It is to make sure that the person is not in any sort of physical or mental pain. Having all three aspects of his happiness would keep a person from going into a depressed state and they would help satisfy the basic needs of a person so he or she would live life pain free. On the other hand, Nozick believes that there is more to happiness than what Epicurus’s version is. Nozick said “we also can show that more matters than pleasure or happiness by considering a life that has these but otherwise empty, a life of mindless pleasures or bovine contentment or frivolous amusements only, a happy life but a superficial one” (102). Nozick is talking about how it is better for people to have more to life than just a happy but unaware life.
This, however, being a fact, we have not only all the proof which the case admits of, but all which it is possible to require that happiness is a good” (Mill 27). Simply, the normal rules concerning one’s desire for happiness do not apply. Happiness may mean different things to different people but as long as the quest of these desires do not inflict pain on others, this is an acceptable means to an end. Mill is ultimately successful in that he points out that contrary to popular belief, utilitarianism is not a completely selfish motivation that does not take into consideration the desires of others. Virtue, while not completely synonymous with happiness, is a constituent of it.
There are other intrinsic values that shape an individual’s quality of life. In conclusion, false happiness is in no shape or form real happiness. It is simply an illusion created to display the same satisfaction as feeling true
Honour is external, but happiness is not. It has to do with how people perceive one another; the good life is intrinsic to the... ... middle of paper ... ...that happiness is not found in amusement for it is too incongruous to end in amusement, and that our efforts and sufferings would be aimed at amusing ourselves. A flourishing life—a happy life, is one that consists of numerous requirements having been fulfilled to some degree. These include those things that preserve and maintain physical welfare such as, a certain level of material wellbeing, health, satisfaction, good familial and friendship bonds, and a comely appearance. Additionally, certain intellectual and moral needs ought to be met as well.
He also talks about how emotionless people tend to be better off, so what would happen if we chose to pick neither of his choices. Would we better off or would we be worse off? This question will depend on whether or not Nozicks arguments are flawed, if they are than it would not make sense to choose either one. According to Nozicks experiments happiness is not all people consider when they live their lives because if it was just happiness than they would be content with the small amount of happiness they get. If Nozicks arguments are proven to be flawed, then I would choose to rebuff both while creating my own choice of how I would desire to experience my happiness.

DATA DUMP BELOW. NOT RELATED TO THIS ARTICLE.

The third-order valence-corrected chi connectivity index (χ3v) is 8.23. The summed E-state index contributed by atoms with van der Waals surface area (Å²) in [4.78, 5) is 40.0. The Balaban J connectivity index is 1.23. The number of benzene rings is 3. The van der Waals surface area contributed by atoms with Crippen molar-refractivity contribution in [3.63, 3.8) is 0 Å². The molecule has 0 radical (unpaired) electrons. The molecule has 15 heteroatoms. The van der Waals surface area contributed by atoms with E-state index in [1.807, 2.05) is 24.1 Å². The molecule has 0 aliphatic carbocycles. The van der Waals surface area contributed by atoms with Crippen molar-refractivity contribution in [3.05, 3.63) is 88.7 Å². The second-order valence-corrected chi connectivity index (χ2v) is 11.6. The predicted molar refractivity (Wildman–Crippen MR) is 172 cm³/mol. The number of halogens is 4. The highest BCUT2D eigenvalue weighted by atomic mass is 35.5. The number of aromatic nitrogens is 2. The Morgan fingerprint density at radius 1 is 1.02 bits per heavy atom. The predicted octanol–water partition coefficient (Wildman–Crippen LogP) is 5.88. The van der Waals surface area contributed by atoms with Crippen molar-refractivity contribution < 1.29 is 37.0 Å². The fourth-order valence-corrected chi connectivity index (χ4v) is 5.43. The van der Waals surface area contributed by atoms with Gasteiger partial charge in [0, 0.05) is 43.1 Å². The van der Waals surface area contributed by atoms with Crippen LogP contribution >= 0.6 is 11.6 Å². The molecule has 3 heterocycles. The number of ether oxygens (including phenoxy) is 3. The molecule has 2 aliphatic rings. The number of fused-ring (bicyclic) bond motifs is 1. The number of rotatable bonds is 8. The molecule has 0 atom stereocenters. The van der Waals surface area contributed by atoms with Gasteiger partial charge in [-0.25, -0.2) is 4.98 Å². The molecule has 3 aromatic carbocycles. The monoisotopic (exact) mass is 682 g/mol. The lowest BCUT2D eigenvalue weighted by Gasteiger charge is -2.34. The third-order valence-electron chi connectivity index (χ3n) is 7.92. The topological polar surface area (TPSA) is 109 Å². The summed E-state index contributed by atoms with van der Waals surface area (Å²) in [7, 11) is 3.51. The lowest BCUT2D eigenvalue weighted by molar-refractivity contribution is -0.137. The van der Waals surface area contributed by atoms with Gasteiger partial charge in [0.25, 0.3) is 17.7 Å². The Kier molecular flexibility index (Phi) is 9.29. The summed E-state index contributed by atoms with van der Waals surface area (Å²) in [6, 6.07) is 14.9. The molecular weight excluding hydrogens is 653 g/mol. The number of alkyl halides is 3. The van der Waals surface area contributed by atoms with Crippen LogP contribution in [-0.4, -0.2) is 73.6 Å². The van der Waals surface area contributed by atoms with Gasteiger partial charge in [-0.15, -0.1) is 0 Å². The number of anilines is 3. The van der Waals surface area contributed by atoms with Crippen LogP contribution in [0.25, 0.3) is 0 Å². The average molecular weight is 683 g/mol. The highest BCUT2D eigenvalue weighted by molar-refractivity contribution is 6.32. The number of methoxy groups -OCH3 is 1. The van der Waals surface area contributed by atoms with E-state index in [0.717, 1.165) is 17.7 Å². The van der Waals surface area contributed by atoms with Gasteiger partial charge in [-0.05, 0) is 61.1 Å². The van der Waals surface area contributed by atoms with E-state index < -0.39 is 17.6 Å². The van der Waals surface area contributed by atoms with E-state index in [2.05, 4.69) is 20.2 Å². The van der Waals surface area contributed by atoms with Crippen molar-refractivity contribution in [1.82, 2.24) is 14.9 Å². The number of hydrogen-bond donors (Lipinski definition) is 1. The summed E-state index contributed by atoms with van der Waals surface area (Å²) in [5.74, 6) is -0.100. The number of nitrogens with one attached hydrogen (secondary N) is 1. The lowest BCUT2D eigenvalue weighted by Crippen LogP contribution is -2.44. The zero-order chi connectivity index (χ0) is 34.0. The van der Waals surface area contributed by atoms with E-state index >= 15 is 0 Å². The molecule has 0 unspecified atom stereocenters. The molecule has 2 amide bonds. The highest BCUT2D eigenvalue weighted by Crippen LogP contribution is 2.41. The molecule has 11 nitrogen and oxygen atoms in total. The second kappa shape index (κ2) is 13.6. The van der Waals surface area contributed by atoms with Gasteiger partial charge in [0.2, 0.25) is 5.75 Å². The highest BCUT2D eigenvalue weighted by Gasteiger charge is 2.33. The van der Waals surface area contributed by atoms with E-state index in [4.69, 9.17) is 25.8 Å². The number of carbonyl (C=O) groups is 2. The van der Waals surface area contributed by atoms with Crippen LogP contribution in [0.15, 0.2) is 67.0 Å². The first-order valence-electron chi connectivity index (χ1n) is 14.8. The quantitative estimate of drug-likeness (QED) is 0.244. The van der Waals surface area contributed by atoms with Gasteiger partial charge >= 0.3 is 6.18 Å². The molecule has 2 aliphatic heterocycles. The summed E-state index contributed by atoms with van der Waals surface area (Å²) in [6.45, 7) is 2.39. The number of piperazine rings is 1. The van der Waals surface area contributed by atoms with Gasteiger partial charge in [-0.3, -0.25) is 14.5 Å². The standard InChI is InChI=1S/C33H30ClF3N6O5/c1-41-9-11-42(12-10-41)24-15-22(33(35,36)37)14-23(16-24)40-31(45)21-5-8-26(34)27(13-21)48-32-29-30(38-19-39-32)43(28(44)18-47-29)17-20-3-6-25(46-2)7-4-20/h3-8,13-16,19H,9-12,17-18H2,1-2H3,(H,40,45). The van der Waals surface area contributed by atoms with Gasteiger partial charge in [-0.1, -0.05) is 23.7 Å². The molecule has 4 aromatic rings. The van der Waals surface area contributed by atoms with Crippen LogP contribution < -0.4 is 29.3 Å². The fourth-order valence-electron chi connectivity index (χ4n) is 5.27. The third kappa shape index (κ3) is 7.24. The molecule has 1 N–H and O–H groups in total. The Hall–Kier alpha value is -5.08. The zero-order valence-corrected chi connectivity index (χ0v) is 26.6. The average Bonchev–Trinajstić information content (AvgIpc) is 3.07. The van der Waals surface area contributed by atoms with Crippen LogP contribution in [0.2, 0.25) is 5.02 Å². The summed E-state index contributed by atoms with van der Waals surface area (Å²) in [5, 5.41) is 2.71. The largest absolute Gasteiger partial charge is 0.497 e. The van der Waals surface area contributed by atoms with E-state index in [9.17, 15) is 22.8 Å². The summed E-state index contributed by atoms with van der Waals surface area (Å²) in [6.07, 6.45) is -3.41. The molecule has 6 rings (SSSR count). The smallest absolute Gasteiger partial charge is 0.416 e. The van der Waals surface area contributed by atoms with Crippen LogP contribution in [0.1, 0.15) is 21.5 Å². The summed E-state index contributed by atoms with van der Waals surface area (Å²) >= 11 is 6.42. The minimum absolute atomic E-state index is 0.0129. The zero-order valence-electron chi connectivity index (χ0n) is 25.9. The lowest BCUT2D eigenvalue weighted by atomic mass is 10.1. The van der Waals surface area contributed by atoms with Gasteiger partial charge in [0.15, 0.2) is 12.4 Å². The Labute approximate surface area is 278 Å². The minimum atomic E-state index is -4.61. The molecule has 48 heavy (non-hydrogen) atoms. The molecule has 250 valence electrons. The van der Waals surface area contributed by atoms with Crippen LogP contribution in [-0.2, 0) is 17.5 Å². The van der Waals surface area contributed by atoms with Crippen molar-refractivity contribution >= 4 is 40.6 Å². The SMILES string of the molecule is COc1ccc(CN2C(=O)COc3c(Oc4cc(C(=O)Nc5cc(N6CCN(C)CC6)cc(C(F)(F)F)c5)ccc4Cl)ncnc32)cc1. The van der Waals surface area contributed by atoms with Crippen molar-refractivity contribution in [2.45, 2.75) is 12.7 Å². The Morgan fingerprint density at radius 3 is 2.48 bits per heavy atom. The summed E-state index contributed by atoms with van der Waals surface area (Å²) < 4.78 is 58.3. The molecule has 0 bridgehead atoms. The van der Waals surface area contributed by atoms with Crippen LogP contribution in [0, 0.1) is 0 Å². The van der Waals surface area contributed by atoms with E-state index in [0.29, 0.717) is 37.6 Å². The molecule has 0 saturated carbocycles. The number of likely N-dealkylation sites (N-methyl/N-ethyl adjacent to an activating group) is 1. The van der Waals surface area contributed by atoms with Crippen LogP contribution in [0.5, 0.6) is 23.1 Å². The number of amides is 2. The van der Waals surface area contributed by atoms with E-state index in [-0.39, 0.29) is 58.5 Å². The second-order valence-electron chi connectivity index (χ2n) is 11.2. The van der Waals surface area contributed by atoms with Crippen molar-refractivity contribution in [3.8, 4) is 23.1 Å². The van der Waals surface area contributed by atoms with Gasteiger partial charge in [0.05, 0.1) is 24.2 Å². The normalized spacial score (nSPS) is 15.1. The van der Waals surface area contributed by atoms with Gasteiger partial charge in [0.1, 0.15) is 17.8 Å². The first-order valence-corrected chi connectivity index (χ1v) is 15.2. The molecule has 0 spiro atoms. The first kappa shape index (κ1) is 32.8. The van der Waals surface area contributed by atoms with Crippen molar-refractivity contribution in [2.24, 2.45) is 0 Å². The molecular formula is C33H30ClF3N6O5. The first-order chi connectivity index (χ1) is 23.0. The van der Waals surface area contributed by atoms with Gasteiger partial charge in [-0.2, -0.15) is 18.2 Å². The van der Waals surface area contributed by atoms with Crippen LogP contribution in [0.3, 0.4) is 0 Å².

Deontology focuses on respecting the autonomy and humanity of others, basically preaching equal opportunity. Utilitarianism does not specify any means by which to obtain happiness—happiness is its only mandate. While happiness sounds like a great end goal, it is a rather impractical one and the lack of consideration of motivations and means of utility-increasing actions has some serious negative consequences. I prefer Deontology over Utilitarianism for its focus on individual’s rights, opportunity, and personal autonomy. Utilitarianism’s advocacy of happiness by any means is what concerns me about the theory.
It is important to distinguish between freedom’s kinds of values, because in defining a system of government, the attitude towards freedom is a key component. If freedom has no independent value, different schools of political thought might have the standpoint, that we should not value freedom at all, only the things that it is means to. Some might think that they know better what is good for people, and feel justified in constraining people’s freedom. We intuitively value freedom, and usually do not even notice, that we have it, because it woven through so much of our everyday life. We take freedom for granted, even though in some countries it is not so trivial.
The irrational soul has two aspects. The vegetative aspect, which deals with nutrition and growth and has little connection to virtue and the appetitive aspect, which governs out impulses. Virtue is critical to achieve happiness through some sort of learning and reasoning. Some may argue that happiness requires some external prosperity however this paper has proven that happiness is a good in itself. There may be perplexity as to whether happiness comes to be through divine allotment or even through chance however it is something that can be gained through learning or habituation.